AngieFitnessTV: Rebounder Bounce & Light Weight Total Body Sculpt & Tone

Rebounder Bounce & Light Weight Total Body Sculpt & Tone is another of AngieFitnessTV‘s live workouts. The length of it appears daunting at 74:34 minutes but it really isn’t that long. It is actually about 62 minutes but it is sandwiched between the live aspects. This was an excellent rebounder workout done circuit fashion. There are six circuits. Three of those circuits are cardio rebounding alternated with light upper body strength, lower body barre and core. I got a great workout and it was tons of fun. For my purposes I consider it a cardio + conditioning workout. The “strength” work does not interfere at all with my regular strength training so I could do it same day or on a consecutive day. An excellent workout! I loved it! Angie wore her 8 pound vest for everything except the core work and stretch at the end for the purpose of increasing the intensity. She said she has a hard time elevating her heart rate during rebounding workouts. I agree about her rebounding workouts. I generally only get steady state cardio from her rebounder workouts (FYI–not a criticism, I obviously love her workouts or else I wouldn’t do every single one of them!). But if she wants or needs intensity, she needs to branch out. There are very intense rebounder workouts out there that will spike your heart rate, burn out your legs and burn tons of calories. Barlates! URM-MT! And tomorrow I am doing one by Simone De La Rue (Trampoline Cardio). I have previewed it for review purposes and I can already tell that one is going to kick my butt. That review will post tomorrow.

Each exercise is done for one minute. Angie shows modifications for just about every move. My stats: I burned 380 calories, “walked” 3,710 steps, I was in my cardio zone 43% of the workout and I spiked into my peak heart rate for 6 minutes of the workout. The remainder of the workout I was in my fat burn zone. Looking at the FitBit graph, that correlates with the circuits (cardio/peak zone during the cardio rebounding and fat burn during the conditioning circuits). I also wore my 8 pound vest for this entire workout. I removed it for the core work as well. I wore 4 pound ankle weights for the lower body barre work and I definitely felt that! I was getting some muscle burn! When I return to this workout, I might use 3 pound ankle weights because I was struggling by the end of each minute.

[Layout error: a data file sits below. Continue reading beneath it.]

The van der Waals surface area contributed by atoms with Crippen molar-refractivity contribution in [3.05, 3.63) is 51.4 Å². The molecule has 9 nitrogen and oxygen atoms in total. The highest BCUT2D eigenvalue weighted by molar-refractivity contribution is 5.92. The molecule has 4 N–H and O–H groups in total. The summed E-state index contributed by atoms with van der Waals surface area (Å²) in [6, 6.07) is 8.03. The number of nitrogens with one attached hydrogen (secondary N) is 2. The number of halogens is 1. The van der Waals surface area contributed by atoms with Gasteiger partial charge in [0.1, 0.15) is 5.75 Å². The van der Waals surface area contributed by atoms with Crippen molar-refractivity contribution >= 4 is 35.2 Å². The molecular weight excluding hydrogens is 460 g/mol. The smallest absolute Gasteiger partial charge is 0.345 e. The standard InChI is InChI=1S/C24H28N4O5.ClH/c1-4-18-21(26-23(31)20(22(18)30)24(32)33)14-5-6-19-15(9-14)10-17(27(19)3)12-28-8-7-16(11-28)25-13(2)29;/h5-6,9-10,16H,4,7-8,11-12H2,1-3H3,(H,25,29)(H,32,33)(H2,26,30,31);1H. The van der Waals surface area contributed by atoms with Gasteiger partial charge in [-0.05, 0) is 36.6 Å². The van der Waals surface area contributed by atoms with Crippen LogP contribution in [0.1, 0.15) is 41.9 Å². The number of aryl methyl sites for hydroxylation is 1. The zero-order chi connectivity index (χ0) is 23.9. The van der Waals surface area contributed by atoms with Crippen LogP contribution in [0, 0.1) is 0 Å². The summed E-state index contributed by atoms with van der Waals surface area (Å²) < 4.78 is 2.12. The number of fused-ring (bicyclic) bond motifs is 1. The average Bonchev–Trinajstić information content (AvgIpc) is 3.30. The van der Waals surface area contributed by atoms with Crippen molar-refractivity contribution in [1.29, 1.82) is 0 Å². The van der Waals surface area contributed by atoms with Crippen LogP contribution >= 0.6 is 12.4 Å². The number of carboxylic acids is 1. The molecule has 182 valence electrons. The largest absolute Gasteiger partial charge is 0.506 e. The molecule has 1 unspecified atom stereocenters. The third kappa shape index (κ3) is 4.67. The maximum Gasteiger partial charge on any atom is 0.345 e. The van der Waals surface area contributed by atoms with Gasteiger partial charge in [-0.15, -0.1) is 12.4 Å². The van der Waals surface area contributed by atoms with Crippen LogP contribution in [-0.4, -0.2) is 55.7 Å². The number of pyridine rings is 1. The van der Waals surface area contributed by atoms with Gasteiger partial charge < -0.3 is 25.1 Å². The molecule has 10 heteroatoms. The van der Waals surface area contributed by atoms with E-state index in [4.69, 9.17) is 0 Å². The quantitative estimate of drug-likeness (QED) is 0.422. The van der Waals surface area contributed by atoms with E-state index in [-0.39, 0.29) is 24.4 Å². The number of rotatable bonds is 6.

Rebounder Bounce & Light Weight Total Body Sculpt & Tone is 62 minutes (74:34 minutes but the first 5:30 minutes is Angie watching people log on and the final 7 minutes is Angie talking to her audience; I scrubbed forward to the 5:30 mark and stopped at the end of the stretch–so my workout was 62 minutes); 4 minute warm up and 3:30 minute stretch. Equipment: rebounder, weighted vest (Angie is wearing an 8 pound vest), light dumbbells (Angie is using 3 pound hand weights), and optional ankle weights (Angie does not wear ankle weights). As noted above, I also wore my 8 pound weighted vest, I used 3 pound hand weights and 4 pound ankle weights.

Cardio Rebounding:

  1. Bounce on the rebounder
  2. Jumping jacks
  3. Scissor runs raising and lowering arms overhead
  4. High knee runs
  5. One jack + 2 scissor runs
  6. Hop side to side

Light Weight Upper Body:

  1. (grab light DBs) Health bounce with fast alternating bicep curls
  2. Fast alternating overhead press
  3. Alternating front punches
  4. Fast overhead tricep extensions
  5. Fast alternating back rows
  6. Goal post chest press
  7. Fast tricep kickbacks
  8. Raise arms out to side and keep going bringing hands/DBs together overhead
  9. Serving biceps (raise arms into a partial bicep curl and push DBs out in front of you as if serving them to someone)
  10. Raise arms out to sides in a T, while keeping arms at shoulder level, rotate at elbows, circling DBs

Cardio Rebounding:

  1. (set DBs aside) Jump on rebounder
  2. Bounce forward and back
  3. Hop forward and back then side to side
  4. Twist hop, arms at shoulder level moving side to side as you twist
  5. 4 jacks + 4 twist hops
  6. Quarter turn hops, two jumps in each direction
  7. High knee runs
  8. Air jacks
  9. Double tight rope hops, arms extended straight out to sides; changes to single tight rope hops

Barre Lower Body:

  1. (put on ankle weights if you are using them) Hold T bar for balance, raise knee in front of you then extend leg straight behind you
  2. Extend one leg out straight to side and pulse lift leg
  3. Stand with legs close together, raise and lower heels (still holding T bar for balance)
  4. Get on hands and knees on rebounder, extend one leg out straight behind you then bring knee in under body